Report from the Guelph Evening Mercury, Mar.7,1872, about the public entertainment given by the Working Men's Club. The paper devoted about one and a half columns to the text of Mr. Read's speech. His address was followed by recitations and solos, including a "great spoon solo" by Mr. Smith.


The impact of these various groups is difficult to discern because the involved parties kept few records, and the media provided little coverage. This also applies to two earlier 'unions' in Guelph. Little is known about either the Tailors' Union, founded in 1858, or the Knights of St. Crispin #202, organized in 1869, probably, in part, because they were illegal. Both were first mentioned in the Guelph City Directory of 1873. The names of several members are provided, but nothing else.


Labour consciousness erupted in 1872. Even the blacksmiths in the area held a conference, at Mount Forest in 1872.42 Guelph reflected the national sentiment in the 1870s, and in the 1880s when unionism was once again revived. After 1880, Guelph entered the international union movement, gaining the International Moulders' Union (1881), the Labourers' Union (1885/6), the Knights of Labour (1884), the Guelph Trades and Labour Council (1884/85), and some secret associations such as the Ancient Order of United Workmen (1880).43 By 1886, the Collector for the Bureau of Industries described the situation in Guelph as follows:


"We have here the Knights of Labour, the molders' union the laborers' union and one or two associations; but being very secret organizations, it is difficult or impossible to get or give satisfactory reports. There are two assemblies of the K. of L., comprised of men from every trade and occupation in the city, and they are a strong body, able in every respect, mentally and numerically, to give a good account of themselves. Some of the members of the K. of L. hold prominent positions. The moulder's union is a very strong body, having complete control of their business ... Organized labour here has been the means of preventing any cut in wages, and also of preventing strikes."44


All of these labour organizations were directed towards improving wages and working conditions.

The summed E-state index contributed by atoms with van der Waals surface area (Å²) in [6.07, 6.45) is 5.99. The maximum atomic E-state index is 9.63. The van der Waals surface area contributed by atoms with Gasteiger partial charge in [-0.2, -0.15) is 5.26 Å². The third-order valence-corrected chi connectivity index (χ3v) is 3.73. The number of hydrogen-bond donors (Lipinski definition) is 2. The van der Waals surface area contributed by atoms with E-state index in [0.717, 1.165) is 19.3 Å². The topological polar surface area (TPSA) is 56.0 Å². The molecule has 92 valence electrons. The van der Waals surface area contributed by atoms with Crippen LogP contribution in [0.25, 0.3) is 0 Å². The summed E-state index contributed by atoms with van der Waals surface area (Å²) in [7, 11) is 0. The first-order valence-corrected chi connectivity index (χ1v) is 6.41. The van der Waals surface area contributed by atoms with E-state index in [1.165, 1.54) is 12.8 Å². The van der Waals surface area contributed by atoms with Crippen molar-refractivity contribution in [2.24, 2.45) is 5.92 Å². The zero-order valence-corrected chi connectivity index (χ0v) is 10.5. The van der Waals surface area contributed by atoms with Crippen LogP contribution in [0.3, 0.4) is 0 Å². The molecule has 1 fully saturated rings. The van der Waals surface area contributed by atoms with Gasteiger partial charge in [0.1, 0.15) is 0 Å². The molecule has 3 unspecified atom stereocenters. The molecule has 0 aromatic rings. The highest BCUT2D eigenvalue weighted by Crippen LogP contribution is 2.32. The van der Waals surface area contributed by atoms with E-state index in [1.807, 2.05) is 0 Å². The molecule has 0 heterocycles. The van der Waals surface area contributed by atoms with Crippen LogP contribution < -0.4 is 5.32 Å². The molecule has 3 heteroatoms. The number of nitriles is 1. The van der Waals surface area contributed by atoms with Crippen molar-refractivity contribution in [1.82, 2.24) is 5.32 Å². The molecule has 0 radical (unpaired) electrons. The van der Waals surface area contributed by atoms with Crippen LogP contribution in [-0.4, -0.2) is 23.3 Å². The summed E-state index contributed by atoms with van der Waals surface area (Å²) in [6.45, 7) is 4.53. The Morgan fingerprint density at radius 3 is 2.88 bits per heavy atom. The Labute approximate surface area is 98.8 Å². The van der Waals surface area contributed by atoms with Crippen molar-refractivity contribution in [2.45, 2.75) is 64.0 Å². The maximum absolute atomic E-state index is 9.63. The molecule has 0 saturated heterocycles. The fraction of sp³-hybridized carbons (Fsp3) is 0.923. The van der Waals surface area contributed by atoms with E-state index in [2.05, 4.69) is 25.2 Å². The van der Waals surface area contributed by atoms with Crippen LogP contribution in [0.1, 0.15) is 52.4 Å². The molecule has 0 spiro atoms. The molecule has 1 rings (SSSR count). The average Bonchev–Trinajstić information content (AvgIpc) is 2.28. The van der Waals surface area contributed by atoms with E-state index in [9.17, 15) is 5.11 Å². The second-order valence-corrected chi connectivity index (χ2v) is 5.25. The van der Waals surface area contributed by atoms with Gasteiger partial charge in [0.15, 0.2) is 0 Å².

One of the 'secret organizations' referred to above by the Guelph collector was the Ancient Order of United Workmen (AOUW), established in 1880. This fraternal association had been founded in Ontario in Meadville in 1868. By 1886, there were 12,000 members in the province; this figure had increased to 17,000 members by 1889.45 By 1897, the AOUW had split from the parent group in the United States to become its own entity.46


The AOUW differed from other associations. Like the Masons, it considered itself a 'secret society'; therefore, little is known about its activities. It was also a more expensive organization to join, with fees that were considerably higher than those of the GMI. Annual dues of $14 would have prohibited many working-class men from joining.47 Yet its membership and even its governing bodies included a wide variety of working men, such as Alex Cordiner, a mechanic; Morris Chayter, a polisher at Bell's; A. Sweetman, a turner; James Naismith, an accountant; John Walker, a moulder at Crowe's; Robert W. Stewart, a carpenter at Raymond's; D. Scroggie, a part owner of Scroggie and Sons; and Peter B. Bryce, a doctor.48


The incentive to come up with the money was not purely social. While the fee allowed members to take part in the meetings and to attend ceremonies, special events such as 'Declaration Day,' and entertainments, the real attraction for the cost-conscious was the $2,000 insurance policy that came with membership.49 No doubt the fact of belonging to a secret society was in itself an attraction and provided its members with useful connections. Lodges extended throughout Ontario, and meetings and outings meant that members were in touch with each other.50 Furthermore, in the Masonic tradition, the installation of new officers and the promotion of others involved the participation and approval of the Grand Commander of Ontario ensured that ties between the fraternal organization in Guelph and 'brotherhood' throughout Ontario were constantly reaffirmed.


The AOUW was also similar to the Masons in another aspect. It directed the members' efforts towards charitable work in the community. The Reverend G.R. Trunk speaking to the society at the Methodist Dublin Street Church on October 27, 1889, remarked although he did not know much about the AOUW, he was aware what they did within and for the community. He saw them as a 'bound together for self help.'51


The first AOUW lodge was soon followed by others within the community. By 1885 Guelph had three affiliated AOUW lodges: the Wellington Legion #18 with 35 members, the Guelph Lodge #163 with 80 members, and the Royal Lodge with 140 members.52 The AOUW cloaked itself in ritual. This was an accepted part of fraternal associations and was taken up by such labour groups as the Knights of Labour.53


The Knights of Labour (KOL), like the AOUW, took the respectable form of a secret society to promote unity among the membership. As labour historians Palmer and Kealy have noted, the KOL, in adopting elaborate rituals, cemented ties among working people who associated ceremonies with fraternal organizations. The secrecy of ritual also protected members.54


The KOL was one of the most influential new union bodies in Canada during the 1880s. For 30 years it maintained a high profile in labour activities and politics. Between 1875 and 1907 it appeared in towns all across Ontario, including Guelph in 1884. Its philosophy in places such as Guelph was recorded by "Lignum Vitae" in an 1886 edition of the Journal of United Labour. He wrote:


"The masses are beginning to believe us when we tell them this endless toil for a miserable existence was never intended by an all wise creator. I wish I had ... more time that I could go out to these people and invite them into an Order whose object is the complete emancipation of all mankind, and lift ... the yoke of subjection, and often tyranny of the few."55